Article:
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Dicks Sporting Goods: Just Too Much Competition

Jul. 06, 2020 1:30 PM ETDICK'S Sporting Goods, Inc. (DKS)
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  • Dick's is the largest remaining sporting goods retailer in the U.S.
  • Heavy competition and a saturated market will make revenue growth very challenging.
  • Dick's largest brands are all more interested in building out their own 1st party distribution channels.

Quick Summary

Dick's Sporting Goods is a chain of "big box" sporting equipment, apparel, footwear, and accessories retail stores. The company operates about 850 locations in the U.S., including some smaller specialty stores such as Golf Galaxy and Field & Stream. Sporting equipment is its largest sales category at 42%, followed by apparel at 35%, and footwear at 21%. Dick's also operates a substantial integrated e-commerce business which accounts for nearly 16% of sales. Dick's sells equipment and apparel from large national brands such as Nike, Under Armour, The North Face, Adidas, and others.

Does The Company Have Recurring And/Or Rising Revenues?

NO. Despite significant store expansion (adding about 60 stores in past 3 years), and the failure of major direct competitors like Sports Authority, Dick's has only managed to generate about 3% average annual growth since 2017. Same store sales have been inconsistent, but have averaged out at about 0%. E-commerce has been a bright spot, rising to 16% of sales from just 10% 3 years ago, but this has not been enough to offset store weakness. There isn't a whole lot of growth potential, either. Sporting goods at large is not a growth industry, averaging just 1% annual growth over the past 5 years. Dick's has recently cut back on store expansion plans, actually reducing net locations in 2019. Substantial competition, supplier desire to sell through first party channels, and COVID-19 all represent big ongoing challenges to Dick's store-based retail strategy. Additionally, discretionary retail sales are in no way recurring - they are one-off purchases that customers can acquire at dozens of different locations, both online and physical.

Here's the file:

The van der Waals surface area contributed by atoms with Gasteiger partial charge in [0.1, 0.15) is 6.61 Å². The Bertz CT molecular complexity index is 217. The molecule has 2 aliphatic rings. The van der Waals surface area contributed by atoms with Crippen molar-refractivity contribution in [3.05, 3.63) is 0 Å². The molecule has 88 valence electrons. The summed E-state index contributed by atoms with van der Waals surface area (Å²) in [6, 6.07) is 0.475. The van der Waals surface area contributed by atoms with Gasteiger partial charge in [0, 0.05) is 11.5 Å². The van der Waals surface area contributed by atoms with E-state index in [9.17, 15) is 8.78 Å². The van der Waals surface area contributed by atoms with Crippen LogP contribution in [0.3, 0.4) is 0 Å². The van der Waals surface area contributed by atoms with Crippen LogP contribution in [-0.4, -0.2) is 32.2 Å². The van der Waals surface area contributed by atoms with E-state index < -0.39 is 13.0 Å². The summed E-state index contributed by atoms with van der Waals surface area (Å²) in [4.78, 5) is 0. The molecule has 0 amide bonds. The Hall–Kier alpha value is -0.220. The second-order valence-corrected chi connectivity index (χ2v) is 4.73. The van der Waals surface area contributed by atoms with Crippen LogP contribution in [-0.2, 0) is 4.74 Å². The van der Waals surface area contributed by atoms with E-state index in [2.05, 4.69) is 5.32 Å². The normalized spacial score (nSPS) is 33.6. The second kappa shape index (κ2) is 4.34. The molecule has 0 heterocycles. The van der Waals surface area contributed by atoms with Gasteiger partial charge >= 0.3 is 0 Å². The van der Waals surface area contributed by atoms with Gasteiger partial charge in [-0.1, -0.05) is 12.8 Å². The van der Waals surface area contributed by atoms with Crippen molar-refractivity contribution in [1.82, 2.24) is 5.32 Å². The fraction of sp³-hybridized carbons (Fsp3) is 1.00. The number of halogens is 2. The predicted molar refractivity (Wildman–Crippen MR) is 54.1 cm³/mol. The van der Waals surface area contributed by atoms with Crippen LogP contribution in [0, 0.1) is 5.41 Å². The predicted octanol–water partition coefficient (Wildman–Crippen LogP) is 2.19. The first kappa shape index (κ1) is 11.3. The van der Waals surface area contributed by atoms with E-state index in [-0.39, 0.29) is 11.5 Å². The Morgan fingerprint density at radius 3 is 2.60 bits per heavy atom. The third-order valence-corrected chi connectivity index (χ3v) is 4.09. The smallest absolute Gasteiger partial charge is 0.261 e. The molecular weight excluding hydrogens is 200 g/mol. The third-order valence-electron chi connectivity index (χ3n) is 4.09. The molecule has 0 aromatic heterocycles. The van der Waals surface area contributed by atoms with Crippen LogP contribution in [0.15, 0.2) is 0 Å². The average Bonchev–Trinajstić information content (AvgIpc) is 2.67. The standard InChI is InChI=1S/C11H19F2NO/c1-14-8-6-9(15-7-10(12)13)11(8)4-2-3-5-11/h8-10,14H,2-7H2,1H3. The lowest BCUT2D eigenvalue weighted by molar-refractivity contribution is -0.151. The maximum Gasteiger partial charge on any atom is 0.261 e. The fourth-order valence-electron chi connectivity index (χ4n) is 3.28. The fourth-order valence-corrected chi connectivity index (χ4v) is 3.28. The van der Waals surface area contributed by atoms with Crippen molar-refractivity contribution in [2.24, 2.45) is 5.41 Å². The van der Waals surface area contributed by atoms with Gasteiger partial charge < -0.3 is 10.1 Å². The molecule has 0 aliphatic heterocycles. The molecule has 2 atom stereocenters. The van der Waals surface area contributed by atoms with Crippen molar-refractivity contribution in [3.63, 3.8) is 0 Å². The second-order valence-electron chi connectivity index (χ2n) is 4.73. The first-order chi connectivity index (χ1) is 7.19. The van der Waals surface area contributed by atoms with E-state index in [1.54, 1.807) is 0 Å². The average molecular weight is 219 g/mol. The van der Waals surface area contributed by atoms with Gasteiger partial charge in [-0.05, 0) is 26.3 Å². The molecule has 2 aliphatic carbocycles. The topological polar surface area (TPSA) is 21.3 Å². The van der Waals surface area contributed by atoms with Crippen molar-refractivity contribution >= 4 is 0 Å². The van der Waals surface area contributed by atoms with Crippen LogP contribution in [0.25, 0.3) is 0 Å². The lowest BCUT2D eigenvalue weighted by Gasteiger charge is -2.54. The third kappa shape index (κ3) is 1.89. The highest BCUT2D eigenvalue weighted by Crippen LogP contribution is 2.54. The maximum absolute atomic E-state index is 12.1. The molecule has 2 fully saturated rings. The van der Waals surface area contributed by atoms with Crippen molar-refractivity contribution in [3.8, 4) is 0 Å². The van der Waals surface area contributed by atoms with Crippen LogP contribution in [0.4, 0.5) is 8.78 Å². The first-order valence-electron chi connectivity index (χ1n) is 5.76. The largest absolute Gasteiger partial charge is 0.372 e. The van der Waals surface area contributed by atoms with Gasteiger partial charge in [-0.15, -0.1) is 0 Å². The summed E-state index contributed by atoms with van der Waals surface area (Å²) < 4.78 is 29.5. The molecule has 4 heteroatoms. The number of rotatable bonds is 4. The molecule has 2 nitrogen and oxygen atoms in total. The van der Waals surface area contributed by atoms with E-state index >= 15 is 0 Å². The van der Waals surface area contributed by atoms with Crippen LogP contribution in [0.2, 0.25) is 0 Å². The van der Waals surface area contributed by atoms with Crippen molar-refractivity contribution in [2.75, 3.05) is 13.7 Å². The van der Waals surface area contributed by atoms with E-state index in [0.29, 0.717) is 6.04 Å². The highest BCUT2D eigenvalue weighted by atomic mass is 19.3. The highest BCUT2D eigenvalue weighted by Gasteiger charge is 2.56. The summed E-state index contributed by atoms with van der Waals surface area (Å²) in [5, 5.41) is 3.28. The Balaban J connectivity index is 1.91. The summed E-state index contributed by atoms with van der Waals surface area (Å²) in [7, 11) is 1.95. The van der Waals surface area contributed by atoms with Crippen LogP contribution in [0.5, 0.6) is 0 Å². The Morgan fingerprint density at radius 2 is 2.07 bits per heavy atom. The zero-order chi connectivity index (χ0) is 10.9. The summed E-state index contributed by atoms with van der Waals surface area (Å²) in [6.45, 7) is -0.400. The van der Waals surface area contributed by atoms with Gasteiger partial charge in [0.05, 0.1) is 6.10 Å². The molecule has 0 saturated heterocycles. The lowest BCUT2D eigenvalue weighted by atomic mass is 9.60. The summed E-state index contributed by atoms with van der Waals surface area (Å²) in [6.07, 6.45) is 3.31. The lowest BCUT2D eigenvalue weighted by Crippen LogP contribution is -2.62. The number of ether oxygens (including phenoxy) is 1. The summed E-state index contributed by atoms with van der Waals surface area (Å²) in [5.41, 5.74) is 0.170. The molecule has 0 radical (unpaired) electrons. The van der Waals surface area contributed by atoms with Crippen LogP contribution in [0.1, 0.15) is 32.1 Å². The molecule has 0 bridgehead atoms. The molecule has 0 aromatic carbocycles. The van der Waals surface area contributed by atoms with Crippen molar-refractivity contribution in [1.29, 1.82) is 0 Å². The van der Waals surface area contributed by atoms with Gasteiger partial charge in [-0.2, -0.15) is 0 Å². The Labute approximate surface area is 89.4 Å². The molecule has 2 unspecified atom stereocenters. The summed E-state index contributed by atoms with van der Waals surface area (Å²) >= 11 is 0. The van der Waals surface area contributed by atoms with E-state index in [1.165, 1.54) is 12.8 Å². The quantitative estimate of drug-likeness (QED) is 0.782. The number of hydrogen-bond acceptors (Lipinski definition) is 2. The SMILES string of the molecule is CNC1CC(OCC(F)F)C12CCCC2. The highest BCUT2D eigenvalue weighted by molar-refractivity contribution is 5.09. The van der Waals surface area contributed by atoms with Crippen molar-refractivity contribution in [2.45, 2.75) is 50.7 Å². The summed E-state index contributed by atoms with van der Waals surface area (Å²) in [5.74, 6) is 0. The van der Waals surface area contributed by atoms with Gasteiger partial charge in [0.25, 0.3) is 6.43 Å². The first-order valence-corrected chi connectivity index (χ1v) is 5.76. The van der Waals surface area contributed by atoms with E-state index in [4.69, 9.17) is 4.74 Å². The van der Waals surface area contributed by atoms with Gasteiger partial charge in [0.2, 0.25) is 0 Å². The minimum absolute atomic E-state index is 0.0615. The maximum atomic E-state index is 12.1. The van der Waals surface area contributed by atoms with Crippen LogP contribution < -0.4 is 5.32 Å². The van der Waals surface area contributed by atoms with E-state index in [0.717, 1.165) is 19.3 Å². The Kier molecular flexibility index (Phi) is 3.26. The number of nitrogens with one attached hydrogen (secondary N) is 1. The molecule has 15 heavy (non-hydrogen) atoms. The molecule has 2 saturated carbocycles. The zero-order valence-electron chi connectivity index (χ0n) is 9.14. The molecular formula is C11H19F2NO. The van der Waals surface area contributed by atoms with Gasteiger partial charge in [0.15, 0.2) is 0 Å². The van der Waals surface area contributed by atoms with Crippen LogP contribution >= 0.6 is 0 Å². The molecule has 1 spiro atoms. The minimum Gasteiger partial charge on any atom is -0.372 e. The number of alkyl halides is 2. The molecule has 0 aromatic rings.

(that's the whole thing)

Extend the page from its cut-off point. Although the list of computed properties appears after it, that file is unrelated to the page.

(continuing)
Does The Company Have Durable Competitive Advantages?

NO. Store retail is an extremely difficult business to build competitive advantages in. Dick's is a standard specialty retailer, differentiated solely based on product selection available in their large stores. Essentially all of its products are available at numerous competing retailers, and suppliers like Nike, Adidas, and Under Armour have built large online presences that drive in excess of 30% of their sales. Competition is increasing, as general retailers like Kohl's and even Amazon move increasingly into active wear. Dick's has no pricing power (they offer a price match guarantee), and no dominant market share to make them a preferred distributor (less than 10% share in all categories). This is clearly a "no moat" company.

GreenDot Rating: RED

There's really not much to interest prospective investors in Dick's Sporting Goods. This is a pretty straightforward specialty retailer that is dependent on getting retail prices for national brands that are offered at countless other locations, including directly from the suppliers. Dick's was not able to even capitalize on the bankruptcy of some of its largest competitors, a sure sign of weakness. There's little growth, no recurring revenue, and certainly no moat. That earns the stock an easy RED (unattractive) rating.

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